landscaping accountant

Growing Your Landscaping Business Based On The Numbers

Are you just starting your landscape business? Are you an established company looking to grow? Scaling your business has many of the same principals, stemming from the foundation that you set. A common denominator is that your decision-making process when growing should be based on financials, not based on short term fixes and inefficiencies.

Continually assess your cash flow, and know that scaling a business uses more cash than if your business is stagnate and not growing. With an already established business, you can use some of the profits and invest back in the business for growth. With a business starting out, the slogan “cash is king” means everything. You need to make strategic moves to ensure you have enough cash to maintain operations. Think in terms of what your return is on the cash that you invest into your company. As you grow its important to measure the return you are getting per employee and per asset in your business. Failing to scale your business starts with this, and how you are financially tracking these metrics. You will be rewarded as you grow if you are making this a priority.

When a business starts, you don’t have enough funds to hire an office manager. If you are starting out and you hit $100,000 in revenue, an office manager salary of $60,000 would not be feasible or make financial sense. These overhead expenses need to be built into your model, not forced because of your inefficient systems and procedures. To maintain a healthy profit, you may forecast that we shouldn’t hire an office manager until you hit $2 million in revenue (3% of revenue). Then you know that when you double that and hit $4 million you will have enough funds to absorb another indirect/administrative manager salary. See below calculations:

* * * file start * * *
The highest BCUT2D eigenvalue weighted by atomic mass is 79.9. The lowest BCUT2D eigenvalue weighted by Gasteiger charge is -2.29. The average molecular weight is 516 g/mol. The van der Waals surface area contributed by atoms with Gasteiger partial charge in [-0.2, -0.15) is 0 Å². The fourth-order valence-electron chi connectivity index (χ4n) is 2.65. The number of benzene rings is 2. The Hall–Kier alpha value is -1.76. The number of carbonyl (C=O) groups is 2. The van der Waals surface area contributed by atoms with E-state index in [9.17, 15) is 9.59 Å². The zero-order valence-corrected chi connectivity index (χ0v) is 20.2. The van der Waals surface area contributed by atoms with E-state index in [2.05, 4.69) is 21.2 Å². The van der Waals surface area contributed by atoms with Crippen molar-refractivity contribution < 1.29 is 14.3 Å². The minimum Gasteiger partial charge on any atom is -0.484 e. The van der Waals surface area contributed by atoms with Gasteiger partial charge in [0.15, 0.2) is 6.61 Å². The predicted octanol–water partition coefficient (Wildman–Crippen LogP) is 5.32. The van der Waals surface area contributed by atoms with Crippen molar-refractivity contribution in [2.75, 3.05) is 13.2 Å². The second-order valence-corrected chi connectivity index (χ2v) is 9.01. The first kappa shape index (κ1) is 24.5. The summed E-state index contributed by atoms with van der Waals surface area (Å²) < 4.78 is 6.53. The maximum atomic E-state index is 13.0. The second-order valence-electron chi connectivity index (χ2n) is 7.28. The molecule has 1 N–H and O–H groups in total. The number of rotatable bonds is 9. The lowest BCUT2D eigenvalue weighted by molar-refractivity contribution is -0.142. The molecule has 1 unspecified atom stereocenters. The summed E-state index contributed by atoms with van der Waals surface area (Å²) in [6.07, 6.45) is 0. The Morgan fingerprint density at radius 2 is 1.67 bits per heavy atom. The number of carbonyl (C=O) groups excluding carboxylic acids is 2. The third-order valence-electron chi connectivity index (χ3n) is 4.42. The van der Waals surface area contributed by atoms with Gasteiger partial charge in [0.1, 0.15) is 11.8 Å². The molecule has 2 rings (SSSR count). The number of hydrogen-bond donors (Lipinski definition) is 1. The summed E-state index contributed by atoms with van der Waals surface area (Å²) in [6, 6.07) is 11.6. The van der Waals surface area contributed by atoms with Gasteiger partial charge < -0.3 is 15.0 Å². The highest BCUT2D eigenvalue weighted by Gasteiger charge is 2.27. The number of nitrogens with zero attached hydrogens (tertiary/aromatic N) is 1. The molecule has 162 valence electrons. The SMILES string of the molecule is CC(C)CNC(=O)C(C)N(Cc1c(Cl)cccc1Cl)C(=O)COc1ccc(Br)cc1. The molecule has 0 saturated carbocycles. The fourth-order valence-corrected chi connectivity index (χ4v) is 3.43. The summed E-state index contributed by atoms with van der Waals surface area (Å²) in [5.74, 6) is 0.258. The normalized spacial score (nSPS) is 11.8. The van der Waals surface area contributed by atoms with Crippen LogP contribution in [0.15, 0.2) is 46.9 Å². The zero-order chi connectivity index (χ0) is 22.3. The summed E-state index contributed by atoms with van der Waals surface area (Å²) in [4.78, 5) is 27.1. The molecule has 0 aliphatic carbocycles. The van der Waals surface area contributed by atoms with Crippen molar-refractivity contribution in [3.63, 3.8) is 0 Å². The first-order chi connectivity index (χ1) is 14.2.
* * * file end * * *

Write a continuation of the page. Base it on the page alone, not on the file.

3% of $100,000 Revenue = $3,000 Administrative salary

3% of $2,000,000 Revenue  = $60,000 Administrative salary

Based on the above calculations you can see that your numbers are what determine if you can afford administrative staff, not what the administrative “work load” is. Of course you also need to be monitoring profit and cash flow, and not basing your decision solely off top-line revenue.

Be realistic with your budgets. You can be aggressive in your growth strategy, but ensure that you have systems and a plan to get there. You can budget for hitting $2,000,000 in revenue this year, and hire an additional admin employee ahead of time, but this makes it even more important to hit your budget! Staffing ahead of time can be a strategy, but with this comes risk. If you don’t hit your budgeted revenue, then you may be left with excessive overhead expenses.

When scaling a business there are many factors to consider, and certain adjustments have an effect on other parts of the business. Make your decisions strategically, and make them based on the numbers.  

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